Herb-induced liver injury: Systematic review and meta-analysis

World J Clin Cases. 2021 Jul 16;9(20):5490-5513. doi: 10.12998/wjcc.v9.i20.5490.


Background: The use of herbal supplements and alternative medicines has been increasing in the last decades. Despite popular belief that the consumption of natural products is harmless, herbs might cause injury to various organs, particularly to the liver, which is responsible for their metabolism in the form of herb-induced liver injury (HILI).

Aim: To identify herbal products associated with HILI and describe the type of lesion associated with each product.

Methods: Studies were retrieved using Medical Subject Headings Descriptors combined with Boolean operators. Searches were run on the electronic databases Scopus, Web of Science, MEDLINE, BIREME, LILACS, Cochrane Library for Systematic Reviews, SciELO, Embase, and Opengray.eu. Languages were restricted to English, Spanish, and Portuguese. There was no date of publication restrictions. The reference lists of the studies retrieved were searched manually. To access causality, the Maria and Victorino System of Causality Assessment in Drug Induced Liver Injury was used. Simple descriptive analysis were used to summarize the results.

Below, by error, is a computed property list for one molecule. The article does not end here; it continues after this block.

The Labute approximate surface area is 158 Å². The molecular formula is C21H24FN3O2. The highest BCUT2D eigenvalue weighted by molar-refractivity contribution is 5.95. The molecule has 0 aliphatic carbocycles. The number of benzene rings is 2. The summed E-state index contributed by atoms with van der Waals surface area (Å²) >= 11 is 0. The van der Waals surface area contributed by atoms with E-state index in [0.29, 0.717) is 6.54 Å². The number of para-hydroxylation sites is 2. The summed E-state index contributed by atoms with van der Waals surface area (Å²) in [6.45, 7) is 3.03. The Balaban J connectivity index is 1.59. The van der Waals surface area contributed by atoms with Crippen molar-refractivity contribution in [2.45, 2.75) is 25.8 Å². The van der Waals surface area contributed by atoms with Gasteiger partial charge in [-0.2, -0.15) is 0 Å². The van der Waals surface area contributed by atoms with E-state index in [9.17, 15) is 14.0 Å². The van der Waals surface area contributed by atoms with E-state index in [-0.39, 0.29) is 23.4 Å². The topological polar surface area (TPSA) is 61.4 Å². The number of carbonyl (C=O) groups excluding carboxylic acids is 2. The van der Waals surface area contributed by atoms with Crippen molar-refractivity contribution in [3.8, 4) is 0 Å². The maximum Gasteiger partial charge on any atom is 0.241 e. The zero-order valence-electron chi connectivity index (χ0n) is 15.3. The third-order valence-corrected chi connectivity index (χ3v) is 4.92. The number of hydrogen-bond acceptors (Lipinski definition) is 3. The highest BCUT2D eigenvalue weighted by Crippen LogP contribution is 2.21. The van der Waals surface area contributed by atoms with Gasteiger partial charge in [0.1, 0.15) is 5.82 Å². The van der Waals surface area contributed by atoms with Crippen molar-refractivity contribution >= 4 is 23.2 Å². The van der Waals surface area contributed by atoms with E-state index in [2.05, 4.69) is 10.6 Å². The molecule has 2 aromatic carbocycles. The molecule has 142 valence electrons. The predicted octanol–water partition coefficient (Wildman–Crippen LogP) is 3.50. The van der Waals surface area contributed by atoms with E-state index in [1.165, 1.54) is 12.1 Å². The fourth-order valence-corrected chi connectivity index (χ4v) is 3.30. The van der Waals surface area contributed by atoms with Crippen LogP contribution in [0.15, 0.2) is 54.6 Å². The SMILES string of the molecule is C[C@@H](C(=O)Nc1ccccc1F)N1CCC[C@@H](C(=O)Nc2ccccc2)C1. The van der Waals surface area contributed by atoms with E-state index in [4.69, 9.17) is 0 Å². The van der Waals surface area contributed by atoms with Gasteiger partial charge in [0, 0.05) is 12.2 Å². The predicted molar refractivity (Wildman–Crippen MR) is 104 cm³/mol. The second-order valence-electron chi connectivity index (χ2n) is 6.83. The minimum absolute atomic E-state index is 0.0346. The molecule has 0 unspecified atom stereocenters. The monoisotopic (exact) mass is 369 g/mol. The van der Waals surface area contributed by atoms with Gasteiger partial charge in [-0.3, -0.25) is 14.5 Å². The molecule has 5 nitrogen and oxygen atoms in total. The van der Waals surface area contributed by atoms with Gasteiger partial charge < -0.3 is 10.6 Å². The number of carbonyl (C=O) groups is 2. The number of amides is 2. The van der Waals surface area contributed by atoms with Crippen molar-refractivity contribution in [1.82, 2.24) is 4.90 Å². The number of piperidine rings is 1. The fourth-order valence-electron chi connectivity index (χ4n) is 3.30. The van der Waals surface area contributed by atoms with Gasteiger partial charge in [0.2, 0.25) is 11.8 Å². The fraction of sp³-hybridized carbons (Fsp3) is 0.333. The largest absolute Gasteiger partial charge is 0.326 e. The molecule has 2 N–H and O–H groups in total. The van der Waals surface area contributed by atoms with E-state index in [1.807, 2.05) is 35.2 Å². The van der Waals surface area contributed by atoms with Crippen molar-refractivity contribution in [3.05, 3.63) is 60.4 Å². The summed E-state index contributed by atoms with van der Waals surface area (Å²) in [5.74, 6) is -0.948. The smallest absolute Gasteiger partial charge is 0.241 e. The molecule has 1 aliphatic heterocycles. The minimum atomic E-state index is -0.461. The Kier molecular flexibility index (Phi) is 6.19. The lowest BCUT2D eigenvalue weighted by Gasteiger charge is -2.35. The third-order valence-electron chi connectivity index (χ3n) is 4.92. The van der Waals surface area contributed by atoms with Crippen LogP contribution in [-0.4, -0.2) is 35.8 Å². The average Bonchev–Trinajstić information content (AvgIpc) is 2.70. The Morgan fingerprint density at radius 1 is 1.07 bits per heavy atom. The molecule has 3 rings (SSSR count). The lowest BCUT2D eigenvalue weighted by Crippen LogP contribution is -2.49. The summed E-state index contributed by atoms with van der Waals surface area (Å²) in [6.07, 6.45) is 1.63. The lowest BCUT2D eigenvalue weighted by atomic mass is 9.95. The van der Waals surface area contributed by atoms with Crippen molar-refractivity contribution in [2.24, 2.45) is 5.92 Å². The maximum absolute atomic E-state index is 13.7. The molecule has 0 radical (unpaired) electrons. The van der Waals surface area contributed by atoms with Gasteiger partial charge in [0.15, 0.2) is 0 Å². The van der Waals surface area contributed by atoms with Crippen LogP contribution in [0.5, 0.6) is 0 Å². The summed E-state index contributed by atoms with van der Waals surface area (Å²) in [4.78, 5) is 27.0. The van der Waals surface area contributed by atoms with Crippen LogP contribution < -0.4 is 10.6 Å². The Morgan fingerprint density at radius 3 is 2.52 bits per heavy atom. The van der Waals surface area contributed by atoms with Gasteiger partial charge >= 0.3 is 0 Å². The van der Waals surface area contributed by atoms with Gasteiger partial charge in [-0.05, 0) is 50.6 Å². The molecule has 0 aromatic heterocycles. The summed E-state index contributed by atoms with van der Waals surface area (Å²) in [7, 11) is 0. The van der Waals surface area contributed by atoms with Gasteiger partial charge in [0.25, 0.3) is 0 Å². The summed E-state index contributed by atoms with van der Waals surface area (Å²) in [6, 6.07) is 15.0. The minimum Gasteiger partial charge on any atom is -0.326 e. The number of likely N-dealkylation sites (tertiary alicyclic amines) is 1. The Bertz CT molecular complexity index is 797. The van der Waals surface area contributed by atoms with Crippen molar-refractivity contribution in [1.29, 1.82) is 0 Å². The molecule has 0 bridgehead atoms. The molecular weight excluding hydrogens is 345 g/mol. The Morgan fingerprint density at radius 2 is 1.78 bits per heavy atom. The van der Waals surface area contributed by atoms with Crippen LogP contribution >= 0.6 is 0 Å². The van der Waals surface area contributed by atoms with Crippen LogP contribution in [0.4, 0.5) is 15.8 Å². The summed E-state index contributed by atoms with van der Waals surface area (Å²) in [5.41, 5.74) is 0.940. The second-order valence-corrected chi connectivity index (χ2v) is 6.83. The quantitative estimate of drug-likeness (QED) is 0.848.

Results: The search strategy retrieved 5918 references. In the final analysis, 446 references were included, with a total of 936 cases reported. We found 79 types of herbs or herbal compounds related to HILI. He-Shou-Wu, Green tea extract, Herbalife, kava kava, Greater celandine, multiple herbs, germander, hydroxycut, skullcap, kratom, Gynura segetum, garcinia cambogia, ma huang, chaparral, senna, and aloe vera were the most common supplements with HILI reported. Most of these patients had complete clinical recovery (82.8%). However, liver transplantation was necessary for 6.6% of these cases. Also, chronic liver disease and death were observed in 1.5% and 10.4% of the cases, respectively.

Conclusion: HILI is normally associated with a good prognosis, once the implied product is withdrawn. Nevertheless, it is paramount to raise awareness in the medical and non-medical community of the risks of the indiscriminate use of herbal products.

Keywords: Dietary supplements; Drug induced liver injury; Herb-induced liver injury; Herbal hepatotoxicity; Liver transplantation.